• Apologetic – Often where people have demonstrated a democratic leadership style, employees will become expectant that their views will be taken on board and put into place. This will result in the leader feeling it necessary to apologise.
  • Indecisive – This type of leader does not function well making quick and snappy decisions. They like to include everyone and get the overall opinion of other before going ahead, which can delay processes.
  • Deadlines – It is usually a characteristic of a democratic leader that they are not reliable with deadlines. This is because they like to take their time to explore all possibilities before completing a task.

Example: D. Eisenhower

Laissez-faire Leader

Laissez-faire type of leader
This can also be referred to as the delegative approach. It involves the leader demonstrating a very hands off style, allowing team members to make decisions. The leader will provide the tools needed and leave the team to get on with it, solve their own problems and decide their own goals. Will only communicate with the team when they are approached to.
 
Strengths:

  • Time-saving – This is a particularly positive approach where there is a highly skilled team that works best independently. Ultimately, it saves time for the leader as they don’t need to provide guidance and can concentrate on their work.
  • Job Satisfaction – Team members may feel a greater sense of job satisfaction and trust from gaining the ability to make their own decisions.

Weaknesses:

  • Unsupportive – Where employees don’t have the knowledge or experience to work without guidance, it will cause people to feel unsupported and unable to do their job.
  • Unproductive – Too much free reign may cause employees to ‘slack off’.
  • Responsibility – The opportunity to offload the blame for decisions onto employees.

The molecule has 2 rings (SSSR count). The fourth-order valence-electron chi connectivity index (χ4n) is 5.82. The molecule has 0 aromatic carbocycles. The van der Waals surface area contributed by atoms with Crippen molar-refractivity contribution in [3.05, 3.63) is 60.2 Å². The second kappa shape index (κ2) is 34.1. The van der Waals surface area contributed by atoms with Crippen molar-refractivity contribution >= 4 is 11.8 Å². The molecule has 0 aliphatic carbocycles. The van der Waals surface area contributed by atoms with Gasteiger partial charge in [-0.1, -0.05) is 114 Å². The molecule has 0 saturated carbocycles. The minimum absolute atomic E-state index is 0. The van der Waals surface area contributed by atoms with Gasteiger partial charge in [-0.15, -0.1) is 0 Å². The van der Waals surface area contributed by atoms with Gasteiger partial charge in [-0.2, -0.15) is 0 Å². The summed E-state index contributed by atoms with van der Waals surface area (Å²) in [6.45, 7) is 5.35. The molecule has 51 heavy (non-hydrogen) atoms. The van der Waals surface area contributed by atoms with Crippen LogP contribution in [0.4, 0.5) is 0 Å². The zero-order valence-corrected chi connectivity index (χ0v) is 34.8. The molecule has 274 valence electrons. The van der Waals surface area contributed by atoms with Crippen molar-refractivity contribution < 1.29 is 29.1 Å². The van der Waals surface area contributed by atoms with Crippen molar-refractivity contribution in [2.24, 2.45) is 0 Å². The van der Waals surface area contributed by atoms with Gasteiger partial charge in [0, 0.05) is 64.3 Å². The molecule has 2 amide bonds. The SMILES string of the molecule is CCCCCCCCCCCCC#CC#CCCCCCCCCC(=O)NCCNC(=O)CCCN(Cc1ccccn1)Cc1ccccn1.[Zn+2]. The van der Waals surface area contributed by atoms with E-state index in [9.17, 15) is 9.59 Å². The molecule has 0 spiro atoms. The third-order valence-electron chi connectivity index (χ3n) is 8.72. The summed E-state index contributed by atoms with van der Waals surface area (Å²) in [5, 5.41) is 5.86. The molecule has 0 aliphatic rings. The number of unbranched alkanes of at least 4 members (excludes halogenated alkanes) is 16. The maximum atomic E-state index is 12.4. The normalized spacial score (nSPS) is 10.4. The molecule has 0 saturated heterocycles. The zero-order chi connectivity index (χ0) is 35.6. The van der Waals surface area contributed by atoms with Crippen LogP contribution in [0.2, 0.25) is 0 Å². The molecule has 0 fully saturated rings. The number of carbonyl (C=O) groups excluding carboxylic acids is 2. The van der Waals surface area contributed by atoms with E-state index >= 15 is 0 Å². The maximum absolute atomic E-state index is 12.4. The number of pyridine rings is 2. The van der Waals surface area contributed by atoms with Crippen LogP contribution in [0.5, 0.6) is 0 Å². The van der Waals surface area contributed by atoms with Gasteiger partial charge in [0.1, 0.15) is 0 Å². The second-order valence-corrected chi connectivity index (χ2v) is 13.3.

Example: Warren Buffett
Don’t feel that that any of those business leader categories sum you up well enough? These are some other types:
Charismatic – Sometimes named transformational leaders, they express charm and persuasiveness, with great commitment and knowledge to a cause. Their approach consists of instilling enthusiasm in others to motivate them towards a vision.
Bureaucratic – This type of leader relies on rules, hierarchy and organisation. They reward behaviour that conforms to guidelines and solves problems by control.
Servant – Servant leaders allow for the whole team to be involved in decision making. They will display characteristics of generosity, integrity and will prefer to sit back and allow the team to take positive credit for the decisions and actions taken.
Task Oriented – This type of leader will focus only on getting the job done. Much like the autocratic leader, they will expect it to be done whilst monitoring very closely. However, they will not take into account who is completing a task or how it is done, only when it is completed.
Transformational – Transformational business leaders are concerned with change. They have a vision that excites others and are determined to complete their goals. After inspiring others to join in on their vision, they will lead the way with a defined plan and stand up for what they believe in.
Let us know which one you think you are!
No matter what type of business leader you are, you can lead your team to success with our amazing ERP software. Find out more and get a FREE demo here.